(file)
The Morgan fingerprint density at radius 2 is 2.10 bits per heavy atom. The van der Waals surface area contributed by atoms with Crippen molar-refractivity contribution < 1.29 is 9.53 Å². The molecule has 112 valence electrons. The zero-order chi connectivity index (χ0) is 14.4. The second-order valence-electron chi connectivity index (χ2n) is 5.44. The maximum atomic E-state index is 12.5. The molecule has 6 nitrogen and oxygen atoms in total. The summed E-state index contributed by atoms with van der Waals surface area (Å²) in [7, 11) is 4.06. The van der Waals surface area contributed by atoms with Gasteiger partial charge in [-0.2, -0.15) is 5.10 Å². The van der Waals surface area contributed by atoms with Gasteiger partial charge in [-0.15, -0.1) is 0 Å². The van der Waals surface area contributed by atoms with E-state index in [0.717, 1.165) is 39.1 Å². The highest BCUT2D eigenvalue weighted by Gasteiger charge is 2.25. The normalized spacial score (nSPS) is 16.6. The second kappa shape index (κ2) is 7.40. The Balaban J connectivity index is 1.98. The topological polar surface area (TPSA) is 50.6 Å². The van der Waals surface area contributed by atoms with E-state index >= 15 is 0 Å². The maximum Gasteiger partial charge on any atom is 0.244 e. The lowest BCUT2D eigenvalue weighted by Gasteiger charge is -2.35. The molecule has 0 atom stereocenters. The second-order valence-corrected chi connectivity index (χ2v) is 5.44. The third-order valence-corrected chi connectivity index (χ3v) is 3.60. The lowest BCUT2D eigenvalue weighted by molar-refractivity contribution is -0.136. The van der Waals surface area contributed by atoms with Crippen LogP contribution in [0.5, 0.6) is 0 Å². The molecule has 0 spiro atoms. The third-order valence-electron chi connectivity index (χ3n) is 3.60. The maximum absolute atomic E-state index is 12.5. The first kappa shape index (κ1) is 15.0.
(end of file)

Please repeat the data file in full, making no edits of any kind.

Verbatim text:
The Morgan fingerprint density at radius 2 is 2.10 bits per heavy atom. The van der Waals surface area contributed by atoms with Crippen molar-refractivity contribution < 1.29 is 9.53 Å². The molecule has 112 valence electrons. The zero-order chi connectivity index (χ0) is 14.4. The second-order valence-electron chi connectivity index (χ2n) is 5.44. The maximum atomic E-state index is 12.5. The molecule has 6 nitrogen and oxygen atoms in total. The summed E-state index contributed by atoms with van der Waals surface area (Å²) in [7, 11) is 4.06. The van der Waals surface area contributed by atoms with Gasteiger partial charge in [-0.2, -0.15) is 5.10 Å². The van der Waals surface area contributed by atoms with Gasteiger partial charge in [-0.15, -0.1) is 0 Å². The van der Waals surface area contributed by atoms with E-state index in [0.717, 1.165) is 39.1 Å². The highest BCUT2D eigenvalue weighted by Gasteiger charge is 2.25. The normalized spacial score (nSPS) is 16.6. The second kappa shape index (κ2) is 7.40. The Balaban J connectivity index is 1.98. The topological polar surface area (TPSA) is 50.6 Å². The van der Waals surface area contributed by atoms with E-state index >= 15 is 0 Å². The maximum Gasteiger partial charge on any atom is 0.244 e. The lowest BCUT2D eigenvalue weighted by Gasteiger charge is -2.35. The molecule has 0 atom stereocenters. The second-order valence-corrected chi connectivity index (χ2v) is 5.44. The third-order valence-corrected chi connectivity index (χ3v) is 3.60. The lowest BCUT2D eigenvalue weighted by molar-refractivity contribution is -0.136. The van der Waals surface area contributed by atoms with Crippen LogP contribution in [0.5, 0.6) is 0 Å². The molecule has 0 spiro atoms. The third-order valence-electron chi connectivity index (χ3n) is 3.60. The maximum absolute atomic E-state index is 12.5. The first kappa shape index (κ1) is 15.0.